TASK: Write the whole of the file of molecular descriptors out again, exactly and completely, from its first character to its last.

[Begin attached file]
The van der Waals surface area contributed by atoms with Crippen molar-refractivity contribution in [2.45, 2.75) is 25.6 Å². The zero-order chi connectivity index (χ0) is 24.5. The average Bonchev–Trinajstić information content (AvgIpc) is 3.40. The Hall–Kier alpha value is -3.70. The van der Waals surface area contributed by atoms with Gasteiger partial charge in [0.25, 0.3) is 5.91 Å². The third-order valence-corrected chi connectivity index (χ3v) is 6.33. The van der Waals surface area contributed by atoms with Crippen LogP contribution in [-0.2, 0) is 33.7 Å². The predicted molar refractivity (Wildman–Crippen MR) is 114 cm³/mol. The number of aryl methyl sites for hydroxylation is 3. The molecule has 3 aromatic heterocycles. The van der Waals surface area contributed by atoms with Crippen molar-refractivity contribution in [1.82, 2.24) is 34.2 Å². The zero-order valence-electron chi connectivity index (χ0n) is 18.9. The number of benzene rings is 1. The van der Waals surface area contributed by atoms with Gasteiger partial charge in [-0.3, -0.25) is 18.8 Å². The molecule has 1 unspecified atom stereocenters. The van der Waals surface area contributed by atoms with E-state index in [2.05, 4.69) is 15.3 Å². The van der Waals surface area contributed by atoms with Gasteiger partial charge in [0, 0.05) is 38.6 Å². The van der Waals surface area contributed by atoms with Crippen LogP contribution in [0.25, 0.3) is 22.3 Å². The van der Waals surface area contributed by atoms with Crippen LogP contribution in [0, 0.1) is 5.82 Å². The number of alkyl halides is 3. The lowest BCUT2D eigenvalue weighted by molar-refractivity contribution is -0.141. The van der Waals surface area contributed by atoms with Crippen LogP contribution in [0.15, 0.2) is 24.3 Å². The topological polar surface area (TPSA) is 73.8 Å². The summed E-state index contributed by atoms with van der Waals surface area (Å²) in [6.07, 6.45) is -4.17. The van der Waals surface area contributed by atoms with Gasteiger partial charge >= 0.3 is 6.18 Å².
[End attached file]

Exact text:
The van der Waals surface area contributed by atoms with Crippen molar-refractivity contribution in [2.45, 2.75) is 25.6 Å². The zero-order chi connectivity index (χ0) is 24.5. The average Bonchev–Trinajstić information content (AvgIpc) is 3.40. The Hall–Kier alpha value is -3.70. The van der Waals surface area contributed by atoms with Gasteiger partial charge in [0.25, 0.3) is 5.91 Å². The third-order valence-corrected chi connectivity index (χ3v) is 6.33. The van der Waals surface area contributed by atoms with Crippen LogP contribution in [-0.2, 0) is 33.7 Å². The predicted molar refractivity (Wildman–Crippen MR) is 114 cm³/mol. The number of aryl methyl sites for hydroxylation is 3. The molecule has 3 aromatic heterocycles. The van der Waals surface area contributed by atoms with Crippen molar-refractivity contribution in [1.82, 2.24) is 34.2 Å². The zero-order valence-electron chi connectivity index (χ0n) is 18.9. The number of benzene rings is 1. The van der Waals surface area contributed by atoms with Gasteiger partial charge in [-0.3, -0.25) is 18.8 Å². The molecule has 1 unspecified atom stereocenters. The van der Waals surface area contributed by atoms with E-state index in [2.05, 4.69) is 15.3 Å². The van der Waals surface area contributed by atoms with Gasteiger partial charge in [0, 0.05) is 38.6 Å². The van der Waals surface area contributed by atoms with Crippen LogP contribution in [0.25, 0.3) is 22.3 Å². The van der Waals surface area contributed by atoms with Crippen LogP contribution in [0, 0.1) is 5.82 Å². The number of alkyl halides is 3. The lowest BCUT2D eigenvalue weighted by molar-refractivity contribution is -0.141. The van der Waals surface area contributed by atoms with Crippen LogP contribution in [0.15, 0.2) is 24.3 Å². The topological polar surface area (TPSA) is 73.8 Å². The summed E-state index contributed by atoms with van der Waals surface area (Å²) in [6.07, 6.45) is -4.17. The van der Waals surface area contributed by atoms with Gasteiger partial charge >= 0.3 is 6.18 Å².